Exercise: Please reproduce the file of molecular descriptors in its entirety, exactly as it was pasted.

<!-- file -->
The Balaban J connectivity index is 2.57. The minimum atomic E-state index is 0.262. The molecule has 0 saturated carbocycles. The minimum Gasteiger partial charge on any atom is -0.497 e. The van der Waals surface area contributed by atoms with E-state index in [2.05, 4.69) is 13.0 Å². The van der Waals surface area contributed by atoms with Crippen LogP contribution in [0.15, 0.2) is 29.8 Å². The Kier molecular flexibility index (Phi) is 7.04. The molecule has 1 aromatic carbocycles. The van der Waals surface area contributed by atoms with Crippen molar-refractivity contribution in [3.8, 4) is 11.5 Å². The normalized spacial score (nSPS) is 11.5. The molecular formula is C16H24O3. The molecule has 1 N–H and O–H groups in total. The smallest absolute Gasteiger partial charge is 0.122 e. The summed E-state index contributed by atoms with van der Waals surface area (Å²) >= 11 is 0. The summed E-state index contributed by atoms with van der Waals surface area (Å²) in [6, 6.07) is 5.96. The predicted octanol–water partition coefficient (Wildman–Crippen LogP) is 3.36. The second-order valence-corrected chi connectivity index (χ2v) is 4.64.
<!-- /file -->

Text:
The Balaban J connectivity index is 2.57. The minimum atomic E-state index is 0.262. The molecule has 0 saturated carbocycles. The minimum Gasteiger partial charge on any atom is -0.497 e. The van der Waals surface area contributed by atoms with E-state index in [2.05, 4.69) is 13.0 Å². The van der Waals surface area contributed by atoms with Crippen LogP contribution in [0.15, 0.2) is 29.8 Å². The Kier molecular flexibility index (Phi) is 7.04. The molecule has 1 aromatic carbocycles. The van der Waals surface area contributed by atoms with Crippen molar-refractivity contribution in [3.8, 4) is 11.5 Å². The normalized spacial score (nSPS) is 11.5. The molecular formula is C16H24O3. The molecule has 1 N–H and O–H groups in total. The smallest absolute Gasteiger partial charge is 0.122 e. The summed E-state index contributed by atoms with van der Waals surface area (Å²) >= 11 is 0. The summed E-state index contributed by atoms with van der Waals surface area (Å²) in [6, 6.07) is 5.96. The predicted octanol–water partition coefficient (Wildman–Crippen LogP) is 3.36. The second-order valence-corrected chi connectivity index (χ2v) is 4.64.